Ilieva (2015). Access To Justice For Persons With Mental Disabilities - Without Procedural Accommodation, An Impossibility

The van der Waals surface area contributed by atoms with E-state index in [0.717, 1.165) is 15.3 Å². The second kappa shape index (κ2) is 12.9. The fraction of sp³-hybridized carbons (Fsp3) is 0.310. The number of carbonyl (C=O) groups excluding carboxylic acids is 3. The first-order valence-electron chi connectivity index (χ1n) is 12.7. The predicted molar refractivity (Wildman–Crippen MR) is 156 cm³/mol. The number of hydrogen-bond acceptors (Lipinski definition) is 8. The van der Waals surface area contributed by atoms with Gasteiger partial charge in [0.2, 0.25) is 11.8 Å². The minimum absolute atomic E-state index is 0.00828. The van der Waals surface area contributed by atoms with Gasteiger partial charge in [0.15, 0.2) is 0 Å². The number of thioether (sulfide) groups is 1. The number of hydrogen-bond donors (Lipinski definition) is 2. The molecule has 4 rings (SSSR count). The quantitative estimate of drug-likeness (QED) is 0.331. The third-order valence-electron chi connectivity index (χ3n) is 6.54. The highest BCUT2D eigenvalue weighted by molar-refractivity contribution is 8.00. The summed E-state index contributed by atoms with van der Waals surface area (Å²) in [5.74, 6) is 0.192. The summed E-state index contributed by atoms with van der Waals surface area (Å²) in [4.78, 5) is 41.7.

In large parts of Central and Eastern Europe, persons with mental disabilities, especially those who are institutionalised, are generally barred from access to the law. Procedural rules regarding legal standing at both the national and supranational level, as well as institutional attitudes of denial operate in concert to keep (institutionalised) persons with mental disabilities caught in a non-place where the law is beyond invoking. These people, held in the exclusive control of the State, are effectively banned from the space the rest of us share where the law has jurisdiction. In that sense, mental health institutions are in reality extraterritorial, not belonging to legal order. In many countries of the region, large numbers of people with mental disabilities are institutionalised. Their abuse and dispossession of access to justice is a ‘hidden human rights crisis’ in the words of the Council of Europe’s Commissioner of Human Rights.